If you have a large coffee table in the room, think about replacing it with a couple of storage ottomans with a tray on top. These now are multi-purpose - tables or seats, whichever is needed more. I love the ottoman pictured here - the seat flips over to become a tray! Or, you could just replace the coffee table with a couple of smaller tables
ext, think about storage for your living room. What sorts of things need to be stored here? Do you have a collection you'd like to display? What about entertainment items like DVDs, board games, video games or gaming systems? You'll want to have at least a little bit of open storage and a little bit of closed storage.
PURGE!!! When you have a small space, it's important that you only keep the things in the room that really need to be there. If you have a large collection, you're not going to be able to display it all. Try only displaying only your favorite 2 or 3 pieces and putting the rest in storage (or possibly letting someone else enjoy). For the entertainment items, keep only those things in the room that you use often - have closed storage for those things. A smaller scale storage unit, cube storage, or wall shelves can be great storage.
Remember, with cube storage and with any visible (open) storage, you want to leave space. Don't fill every available inch with stuff. It will only make the room fill smaller because there is no "negative" space for the eye to land.
Do you need some help in deciding what should go in your small living room and how to maximize your use of space? I'd love to help with organizing or design ideas. Comment below, or contact me to reserve your session.
For some reason, bedrooms often end up being a "catch-all," especially in a small home. To prevent this from happening, you need to decide the specific purpose of this room and be very mindful of sticking to that purpose. For example, you may decide that your bedroom is going to function as both a bedroom and a small office. Then, only allow things that are necessary for those functions to remain in the space. Everything else needs to find a different home.
Beyond being very specific about the purpose of the room, three things are important when organizing the small bedroom.
1. Keep clutter (and other things) to a minimum.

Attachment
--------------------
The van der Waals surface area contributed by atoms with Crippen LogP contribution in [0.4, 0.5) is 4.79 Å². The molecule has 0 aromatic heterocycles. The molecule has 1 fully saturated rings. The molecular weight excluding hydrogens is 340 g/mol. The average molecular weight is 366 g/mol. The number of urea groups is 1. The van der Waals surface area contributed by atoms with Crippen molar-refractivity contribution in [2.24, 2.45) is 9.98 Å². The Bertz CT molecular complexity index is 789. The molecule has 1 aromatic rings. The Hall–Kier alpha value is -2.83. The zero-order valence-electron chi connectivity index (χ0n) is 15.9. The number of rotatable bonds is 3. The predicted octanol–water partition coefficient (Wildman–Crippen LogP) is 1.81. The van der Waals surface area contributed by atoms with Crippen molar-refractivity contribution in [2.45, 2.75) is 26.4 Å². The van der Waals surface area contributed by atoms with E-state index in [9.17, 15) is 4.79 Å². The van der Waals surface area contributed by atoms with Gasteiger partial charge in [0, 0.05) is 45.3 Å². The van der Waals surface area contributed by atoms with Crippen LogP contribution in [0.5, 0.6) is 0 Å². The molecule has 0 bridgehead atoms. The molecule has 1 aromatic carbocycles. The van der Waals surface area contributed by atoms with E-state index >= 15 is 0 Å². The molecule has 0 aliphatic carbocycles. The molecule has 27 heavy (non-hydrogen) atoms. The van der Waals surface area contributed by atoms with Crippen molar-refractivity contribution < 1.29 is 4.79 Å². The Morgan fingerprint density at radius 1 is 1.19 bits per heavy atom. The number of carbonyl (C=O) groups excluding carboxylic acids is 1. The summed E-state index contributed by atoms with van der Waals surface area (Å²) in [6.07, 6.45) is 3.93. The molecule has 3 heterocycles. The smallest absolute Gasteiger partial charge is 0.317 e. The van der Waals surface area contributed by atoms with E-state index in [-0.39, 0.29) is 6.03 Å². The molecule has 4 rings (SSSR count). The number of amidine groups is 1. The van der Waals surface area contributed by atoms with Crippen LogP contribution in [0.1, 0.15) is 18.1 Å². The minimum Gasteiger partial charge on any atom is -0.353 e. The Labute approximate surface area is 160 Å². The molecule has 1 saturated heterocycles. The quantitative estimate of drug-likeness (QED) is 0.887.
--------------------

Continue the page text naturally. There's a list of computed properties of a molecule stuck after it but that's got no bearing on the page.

No one really wants to look at a cluttered dresser or vanity as they're trying to relax at night. It's important that you tidy up frequently so that everything gets put back in place before you go to bed. If you've read any of my other blot posts, you probably would have come across my "15 minute" bedtime routine. Use some of that time to tidy up surfaces in your room.
Other things that can clutter up your small bedroom: furniture and clothing. If you can't easily navigate around the furniture in your room, you have too much. Maybe you can use a smaller bed. Or, you could take out the nightstand if you have a headboard that has shelves or cubbies. Remove furniture that isn't used often. Be thoughtful about what you actually need for storage.
Almost all of us have too much clothing. There is an often quoted statistic that we wear 20% of our clothing 80% of the time. Let go of anything you haven't worn in the last 2 years - you probably don't like it or it doesn't fit right. Also, get rid of clothing that is stained, ripped or otherwise in disrepair. Decide on a specific number of jeans, shirts, etc and only keep what you actually wear.
2. Be clever about the type and placement of storage.
Not everything has to be a piece of furniture that sits on the floor. Get wall shelving that you can store things on. In small spaces, both closed and open storage is important, but lean towards closed storage that can be kept neat and tidy.
If you need to have a desk or vanity space in your room, consider getting a fold down desk like this one from Amazon. You get hidden storage and a work surface!
3. Don't forget hidden storage areas.
The closet immediately comes to mind for most people - and yes, that is a great storage space, provided it's decluttered and things are put away neatly. Don't just throw things on the shelves. Depending on what you need to access, get open fabric bins to get to things easily, or closed totes to stack on shelves.
Also think about storing things under the bed. If your bed isn't currently tall enough to get under, think about using bed risers. Make sure they are heavy duty and made for beds and not other types of furniture.